fb pixel

Log In

Reset Password

Oregon OxyContin lawsuit on track amid massive settlement

Oklahoma has settled a lawsuit against Purdue Pharma over the OxyContin manufacturer’s role in the over-prescribing of opioids leading to a national spike in overdoses. The lawsuit mirrors one Oregon has against Purdue, alleging the company targeted the elderly with misleading marketing ploys.

Oklahoma, one of about two-dozen states suing the makers of OxyContin, will get $270 million from Purdue after the settlement announced Tuesday, March 26.

Kristina Edmunson, spokeswoman for the Oregon Department of Justice, declined to comment on whether the recent settlement could have an impact on Oregon’s case.

Purdue and its owners, the Sackler family, have come under intense scrutiny as more information has come out about deceptive practices and hiding knowledge of the addictive nature of OxyContin while prescription rates skyrocketed. The scandal mirrors that of the tobacco industry in the 1990s, which ended in an unprecedented settlement where cigarette makers pay states in perpetuity.

On Sept. 13, 2018, Oregon Attorney General Ellen Rosenblum sued Purdue in Multnomah County Circuit Court. According to the lawsuit, for every 100,000 senior citizens in Oregon, 700 were hospitalized in 2015 for an opioid-related issue. That year, more than 3 million opioid prescriptions were issued in Oregon — enough for a bottle of pills for nearly every adult in the state, the lawsuit said. Accidental opioid overdose deaths peaked in Oregon in 2011 at 344, according to state data. In 2017 there were 287.

“We are encouraged that Purdue chose to settle with Oklahoma, but we ultimately want the best outcome for Oregon,” Edmunson said. “After successfully beating back Purdue’s attempts to throw out our lawsuit, we are now in the discovery phase of our lawsuit. Oregon has had a long history with Purdue, and we look forward to seeing this lawsuit in court.”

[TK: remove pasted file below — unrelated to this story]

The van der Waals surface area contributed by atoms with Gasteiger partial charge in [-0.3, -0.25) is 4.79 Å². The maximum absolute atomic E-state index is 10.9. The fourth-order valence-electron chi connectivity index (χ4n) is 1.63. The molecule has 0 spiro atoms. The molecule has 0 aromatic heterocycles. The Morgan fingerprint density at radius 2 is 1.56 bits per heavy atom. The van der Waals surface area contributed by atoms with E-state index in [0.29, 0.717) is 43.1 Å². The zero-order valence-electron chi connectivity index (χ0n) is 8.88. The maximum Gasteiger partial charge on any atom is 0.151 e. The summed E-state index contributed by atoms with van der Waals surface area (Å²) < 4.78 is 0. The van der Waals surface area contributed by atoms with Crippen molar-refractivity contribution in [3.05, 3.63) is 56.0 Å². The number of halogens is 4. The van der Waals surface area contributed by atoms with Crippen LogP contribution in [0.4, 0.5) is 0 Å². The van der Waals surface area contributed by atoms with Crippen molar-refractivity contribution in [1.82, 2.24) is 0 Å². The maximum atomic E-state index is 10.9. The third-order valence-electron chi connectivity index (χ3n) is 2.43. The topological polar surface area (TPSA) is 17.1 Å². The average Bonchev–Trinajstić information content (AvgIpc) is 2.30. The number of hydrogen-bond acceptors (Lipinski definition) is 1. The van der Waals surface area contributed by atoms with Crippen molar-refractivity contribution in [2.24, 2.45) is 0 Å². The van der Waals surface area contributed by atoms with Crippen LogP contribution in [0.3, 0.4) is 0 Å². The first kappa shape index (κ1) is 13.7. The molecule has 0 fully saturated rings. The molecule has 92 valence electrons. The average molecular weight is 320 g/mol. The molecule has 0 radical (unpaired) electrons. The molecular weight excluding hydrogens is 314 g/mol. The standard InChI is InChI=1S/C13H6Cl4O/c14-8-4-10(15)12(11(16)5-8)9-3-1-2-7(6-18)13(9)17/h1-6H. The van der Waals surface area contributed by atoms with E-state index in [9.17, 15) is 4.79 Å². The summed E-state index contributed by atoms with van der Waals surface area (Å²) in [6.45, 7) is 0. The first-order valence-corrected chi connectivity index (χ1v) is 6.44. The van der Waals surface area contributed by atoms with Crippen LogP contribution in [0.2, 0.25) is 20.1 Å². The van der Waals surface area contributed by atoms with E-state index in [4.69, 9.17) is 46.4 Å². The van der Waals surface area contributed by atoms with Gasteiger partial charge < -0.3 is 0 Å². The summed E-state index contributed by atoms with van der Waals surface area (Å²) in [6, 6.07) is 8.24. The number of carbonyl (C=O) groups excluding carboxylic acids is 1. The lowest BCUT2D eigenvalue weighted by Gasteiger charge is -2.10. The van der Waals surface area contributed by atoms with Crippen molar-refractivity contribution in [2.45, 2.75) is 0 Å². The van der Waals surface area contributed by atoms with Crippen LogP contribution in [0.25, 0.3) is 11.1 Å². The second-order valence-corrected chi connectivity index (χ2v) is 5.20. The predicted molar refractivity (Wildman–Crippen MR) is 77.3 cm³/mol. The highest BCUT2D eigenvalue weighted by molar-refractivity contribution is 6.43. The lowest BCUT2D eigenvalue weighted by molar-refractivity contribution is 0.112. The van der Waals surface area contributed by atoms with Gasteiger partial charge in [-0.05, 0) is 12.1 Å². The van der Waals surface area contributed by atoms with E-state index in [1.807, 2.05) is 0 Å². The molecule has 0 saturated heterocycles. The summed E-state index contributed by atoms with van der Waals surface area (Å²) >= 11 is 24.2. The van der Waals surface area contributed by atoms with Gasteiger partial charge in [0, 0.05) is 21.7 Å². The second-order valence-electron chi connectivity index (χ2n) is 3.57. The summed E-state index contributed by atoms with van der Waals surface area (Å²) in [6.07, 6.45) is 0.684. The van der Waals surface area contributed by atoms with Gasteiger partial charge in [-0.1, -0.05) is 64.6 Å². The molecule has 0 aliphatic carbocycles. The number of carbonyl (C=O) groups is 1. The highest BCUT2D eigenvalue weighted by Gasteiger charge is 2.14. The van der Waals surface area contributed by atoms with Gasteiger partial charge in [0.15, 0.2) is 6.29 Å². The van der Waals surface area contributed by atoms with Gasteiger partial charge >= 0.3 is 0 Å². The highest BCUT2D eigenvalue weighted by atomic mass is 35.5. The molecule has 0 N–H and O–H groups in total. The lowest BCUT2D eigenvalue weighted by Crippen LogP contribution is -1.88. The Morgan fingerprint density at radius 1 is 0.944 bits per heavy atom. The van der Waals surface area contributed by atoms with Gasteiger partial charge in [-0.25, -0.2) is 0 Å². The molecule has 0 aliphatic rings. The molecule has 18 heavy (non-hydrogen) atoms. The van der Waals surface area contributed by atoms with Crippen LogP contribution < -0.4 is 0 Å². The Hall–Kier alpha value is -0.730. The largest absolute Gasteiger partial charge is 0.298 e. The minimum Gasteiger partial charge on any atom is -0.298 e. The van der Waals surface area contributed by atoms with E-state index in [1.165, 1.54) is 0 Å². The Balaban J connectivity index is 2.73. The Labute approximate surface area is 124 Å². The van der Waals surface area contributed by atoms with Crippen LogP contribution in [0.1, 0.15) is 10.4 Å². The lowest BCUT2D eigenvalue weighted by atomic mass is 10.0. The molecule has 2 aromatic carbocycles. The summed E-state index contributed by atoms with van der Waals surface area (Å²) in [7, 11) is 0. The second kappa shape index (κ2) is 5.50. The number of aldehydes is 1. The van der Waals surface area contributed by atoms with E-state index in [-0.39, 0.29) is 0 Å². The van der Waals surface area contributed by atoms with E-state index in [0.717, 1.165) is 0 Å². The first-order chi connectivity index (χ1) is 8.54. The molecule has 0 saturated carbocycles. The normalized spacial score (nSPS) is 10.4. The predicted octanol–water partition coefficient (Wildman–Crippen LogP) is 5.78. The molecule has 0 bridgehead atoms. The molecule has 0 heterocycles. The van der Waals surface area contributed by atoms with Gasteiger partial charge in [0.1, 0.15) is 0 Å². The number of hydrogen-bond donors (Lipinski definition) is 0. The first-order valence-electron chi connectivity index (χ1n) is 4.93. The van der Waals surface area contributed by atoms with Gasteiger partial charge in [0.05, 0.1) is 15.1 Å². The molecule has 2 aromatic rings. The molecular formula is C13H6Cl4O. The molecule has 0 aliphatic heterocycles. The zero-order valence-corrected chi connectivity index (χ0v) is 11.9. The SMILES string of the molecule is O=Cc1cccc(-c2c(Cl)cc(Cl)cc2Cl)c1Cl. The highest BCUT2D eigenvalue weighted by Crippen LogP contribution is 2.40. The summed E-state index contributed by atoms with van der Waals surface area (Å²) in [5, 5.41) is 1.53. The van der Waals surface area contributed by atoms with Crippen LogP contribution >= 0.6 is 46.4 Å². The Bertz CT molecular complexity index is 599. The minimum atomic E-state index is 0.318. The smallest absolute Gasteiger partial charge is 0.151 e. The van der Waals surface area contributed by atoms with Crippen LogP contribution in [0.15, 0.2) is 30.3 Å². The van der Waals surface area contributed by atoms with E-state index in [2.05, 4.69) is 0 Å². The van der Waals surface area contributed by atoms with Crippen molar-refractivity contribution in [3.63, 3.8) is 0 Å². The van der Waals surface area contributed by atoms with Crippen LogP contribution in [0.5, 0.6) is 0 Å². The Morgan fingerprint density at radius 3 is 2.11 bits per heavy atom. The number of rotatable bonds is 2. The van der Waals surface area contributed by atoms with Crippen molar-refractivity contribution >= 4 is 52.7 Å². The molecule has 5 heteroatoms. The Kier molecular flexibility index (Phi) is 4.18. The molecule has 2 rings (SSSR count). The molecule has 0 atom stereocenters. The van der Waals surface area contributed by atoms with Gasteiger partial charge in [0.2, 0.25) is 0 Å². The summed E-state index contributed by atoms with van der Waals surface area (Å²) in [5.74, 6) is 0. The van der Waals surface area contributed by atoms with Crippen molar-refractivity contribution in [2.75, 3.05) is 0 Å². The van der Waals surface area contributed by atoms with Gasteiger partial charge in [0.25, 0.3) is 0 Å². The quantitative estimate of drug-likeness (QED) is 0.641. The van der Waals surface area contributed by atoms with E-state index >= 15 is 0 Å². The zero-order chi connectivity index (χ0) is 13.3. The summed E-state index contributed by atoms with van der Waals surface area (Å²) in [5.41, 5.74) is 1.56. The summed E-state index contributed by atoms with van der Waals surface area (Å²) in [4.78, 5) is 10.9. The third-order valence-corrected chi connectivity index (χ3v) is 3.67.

The lawsuit is still in the early stages. The state recently prevailed over Purdue’s motion to dismiss the case, and is now in the discovery phase. Edmunson said Oregon has largely used in-house lawyers for the case, so little from any judgment would go toward legal fees.

The Sacklers are being attacked from all sides as more information has come out about their marketing tactics. For years, the sprawling family worth a reported $14 billion was largely disassociated with its chief money-maker, OxyContin. The Sacklers were best known in the art world, where they donated generously. They have a wing named after them at the Metropolitan Museum of Art and the Louvre. The Smithsonian has a gallery named in their honor.

But that prestige has begun to crumble. Recently, the Sacklers made headlines after Britain’s National Portrait Gallery turned down a $1.3 million donation. The Guggenheim Museum announced it would no longer accept Sackler money, as did London’s Tate museum.

That’s in part because in June, Massachusetts decided to sue several of the Sacklers directly, rather than just Purdue. A court filing from the case made public in January alleges the family for years misled doctors and the public about the dangers of OxyContin and schemed about how to place blame for overdose deaths on people who became addicted to the drug.

Edmunson declined to comment on whether Oregon would consider amending its lawsuit to also go after individuals in the family.

Amid the recent attention, the company has begun exploring filing for bankruptcy, which would to a degree protect it from court judgments. Purdue is fighting about 1,600 lawsuits. Edmunson declined to comment on how that decision could impact Oregon’s lawsuit.

Edmunson said she expects a trial date to be set for fall of 2020, and that the state is seeking an amount of money to be determined at trial.

Reporter Aubrey Wieber: aubrey@salemreporter.com or 503-375-1251. He is with the Oregon Capital Bureau, a collaboration of the Pamplin Media Group, EO Media Group, and Salem Reporter.